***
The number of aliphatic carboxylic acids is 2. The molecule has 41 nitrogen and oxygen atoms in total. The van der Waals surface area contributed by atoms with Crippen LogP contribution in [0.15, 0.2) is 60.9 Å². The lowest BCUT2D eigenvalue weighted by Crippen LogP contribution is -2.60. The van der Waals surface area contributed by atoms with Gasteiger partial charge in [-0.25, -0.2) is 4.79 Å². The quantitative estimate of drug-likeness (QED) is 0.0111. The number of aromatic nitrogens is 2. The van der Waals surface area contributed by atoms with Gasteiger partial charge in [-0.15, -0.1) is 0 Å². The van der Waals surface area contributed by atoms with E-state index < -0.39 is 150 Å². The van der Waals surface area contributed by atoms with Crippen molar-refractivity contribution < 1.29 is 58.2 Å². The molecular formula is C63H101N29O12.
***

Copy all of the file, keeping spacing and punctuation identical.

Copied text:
The number of aliphatic carboxylic acids is 2. The molecule has 41 nitrogen and oxygen atoms in total. The van der Waals surface area contributed by atoms with Crippen LogP contribution in [0.15, 0.2) is 60.9 Å². The lowest BCUT2D eigenvalue weighted by Crippen LogP contribution is -2.60. The van der Waals surface area contributed by atoms with Gasteiger partial charge in [-0.25, -0.2) is 4.79 Å². The quantitative estimate of drug-likeness (QED) is 0.0111. The number of aromatic nitrogens is 2. The van der Waals surface area contributed by atoms with Gasteiger partial charge in [-0.15, -0.1) is 0 Å². The van der Waals surface area contributed by atoms with E-state index < -0.39 is 150 Å². The van der Waals surface area contributed by atoms with Crippen molar-refractivity contribution < 1.29 is 58.2 Å². The molecular formula is C63H101N29O12.